A very enjoyable aspect of our work here at Gigantic is that we often team up with artists who bring their creativity and skills to bear for environmental behavior change.
One such collaborator is Darrell Hunger, an industrial designer with a passion for applying his creativity to solve environmental problems. A hard-to-find hybrid of nuts-n-bolts pragmatism and artistic vision, Darrell has been instrumental to many of the interactive displays and games we’ve designed for our clients over the past years. For the City of Oakland’s “test your cart smarts” event booth, Darrell turned curbside carts into a life-size sort game, complete with fake moldy peaches and carefully sauce-smeared take-out containers as “game pieces.”
Most recently, Darrell helped us build a game for StopWaste to help people learn the best way to store fruits and veggies, so they stay fresher longer and there’s less food waste. Looking a bit like a doll’s kitchen, the game lets players open cabinets and a fridge and peek under empty bowls sitting on the counter to find images of the foods they’re tasked to “store.” From tiny hinges to mini door handles and a sturdy collapsible stand for the game, Darrell helped us think through the design and put it all together.
With such a unique skill set, it’s not a surprise Darrell is a regular at Burning Man, specifically a member of the Earth Guardians, Burning Man’s environmental crew. They are the ones in charge of enforcing the organization’s “Leave No Trace” (LNT) policy—essentially returning Black Rock Desert to its natural state each year, as if the weeklong, crazy circus of 70,000 revelers never happened. And it’s serious business, not an esoteric goal: LNT is a requirement written into the Special Event Permit and contract Burning Man has with Nevada’s Bureau of Land Management.
For the Earth Guardians, this means recruiting, training and overseeing an army of volunteers who check on camps to make sure no gray water or automotive fluids are leaking on the desert floor, keeping people out of the hot springs, and collecting MOOP—or “Matter Out Of Place” as defined by Burning Man. This truly means anything that wasn’t originally part of Black Rock Desert, no matter how small, including beads and feathers broken loose from costumes, tiny litter pieces, wood chips and even the ash from cigarettes. To make the tedious un-MOOPing at least a bit more pleasant, volunteers get “MOOP bags” to collect the debris, sewn out of old jeans and ties months before the event by Darrell and his crew. But the Earth Guardians may already face another challenge: “Micro MOOP” such as body glitter and other particles that even the most diligent unMOOPing can’t retrieve.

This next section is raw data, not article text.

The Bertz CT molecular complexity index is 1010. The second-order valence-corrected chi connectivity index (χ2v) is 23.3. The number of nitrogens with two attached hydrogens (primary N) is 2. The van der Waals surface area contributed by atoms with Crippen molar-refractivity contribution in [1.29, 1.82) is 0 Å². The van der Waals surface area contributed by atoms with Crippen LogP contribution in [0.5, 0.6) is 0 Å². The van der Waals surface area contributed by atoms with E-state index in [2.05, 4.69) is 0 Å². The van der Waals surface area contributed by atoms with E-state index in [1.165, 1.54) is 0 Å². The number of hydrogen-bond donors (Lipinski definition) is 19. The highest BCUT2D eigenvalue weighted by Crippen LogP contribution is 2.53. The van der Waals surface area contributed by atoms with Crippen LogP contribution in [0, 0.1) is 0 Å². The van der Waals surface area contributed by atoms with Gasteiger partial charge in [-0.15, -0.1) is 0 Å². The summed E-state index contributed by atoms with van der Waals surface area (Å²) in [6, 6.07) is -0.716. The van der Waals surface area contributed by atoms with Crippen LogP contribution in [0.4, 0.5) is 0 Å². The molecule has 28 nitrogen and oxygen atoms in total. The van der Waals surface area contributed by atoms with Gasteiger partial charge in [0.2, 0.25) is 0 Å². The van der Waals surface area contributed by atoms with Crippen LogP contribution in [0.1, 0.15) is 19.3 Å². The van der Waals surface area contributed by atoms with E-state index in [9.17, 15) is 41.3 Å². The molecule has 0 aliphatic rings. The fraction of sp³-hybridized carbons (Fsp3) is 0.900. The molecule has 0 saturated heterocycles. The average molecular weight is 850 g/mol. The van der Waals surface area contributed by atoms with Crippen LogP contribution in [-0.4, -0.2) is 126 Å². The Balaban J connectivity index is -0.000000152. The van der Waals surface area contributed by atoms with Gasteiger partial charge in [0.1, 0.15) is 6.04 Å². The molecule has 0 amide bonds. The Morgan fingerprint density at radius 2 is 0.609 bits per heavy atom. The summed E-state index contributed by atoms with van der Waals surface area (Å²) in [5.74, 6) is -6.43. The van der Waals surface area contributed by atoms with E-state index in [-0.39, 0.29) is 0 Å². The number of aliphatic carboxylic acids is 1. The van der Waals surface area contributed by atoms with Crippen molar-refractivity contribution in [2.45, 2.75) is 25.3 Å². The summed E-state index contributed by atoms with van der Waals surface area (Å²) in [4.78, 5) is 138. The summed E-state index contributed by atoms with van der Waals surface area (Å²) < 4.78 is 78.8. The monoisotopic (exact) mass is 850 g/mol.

Lucky for Burners (and the rest of the world) Darrell is a master of reuse and waste prevention, and shares his skills and knowledge widely. At this year’s Burning Man, his repair workshop “Glue, screw, patch: How to fix things that break, are worn or want to be repurposed” was a huge hit. In his typical hands-on style, Darrell showed participants the best uses of glues, screws, splints and other repair tools, and fixed broken objects brought to the class. Way to go Darrell!
Every so often we run into people doing important environmental work who deserve some recognition. This inspired us to launch a Gigantic Q&A blog series, highlighting local citizens making a difference.
Recycled Glass Artist
KN: What inspires you as an artist?
FS: I enjoy the problem solving that comes from being a reuse artist. Sometimes I have an idea of something I want to make and go and look for materials. Other times, I will find an interesting object and think, “What can I make out of that?”
KN: How do you incorporate sustainability and green practices into your art pieces?
FS: Most importantly I try to have as much as possible—if not all—of my material be recycled. I try to stay away from toxic and harmful chemicals. I use a sandblaster instead of etching my glass with chemicals.
KN: What is your favorite material for making new artwork and why?
FS: Glass! Most of my professional work has been in glass and that is where I have the most experience. Each bottle factory has its own formula for glass, and the ratios by which the glass expands and contracts are different. In short, you can’t melt different colored bottles together because they may crack. This challenges me to make the glass interesting in other ways. I can add texture by twisting, adding wire, sand blasting and tumbling. I use combinations of glass techniques—from flameworking with a torch to fusing, slumping and coldworking. Glass can be both a liquid and a solid.
KN: What kind of reactions do your art pieces get?
FS: Mostly positive. Quite often people cannot tell at first that the pieces are made from recycled materials. Recycled does not have to look rough or “trashy.” I hope I can inspire others to take a second look at their own trash and find creative uses for it. Some people turn away from my bullet casing jewelry because of the association with violence, which is understandable. I like to think of it as transforming an object symbolic of destruction into a thing of beauty.
KN: What would be your dream art project?
FS: I enjoy sharing ideas and collaborating with other artists. My dream project would be working with other reuse artists on bigger, public works projects.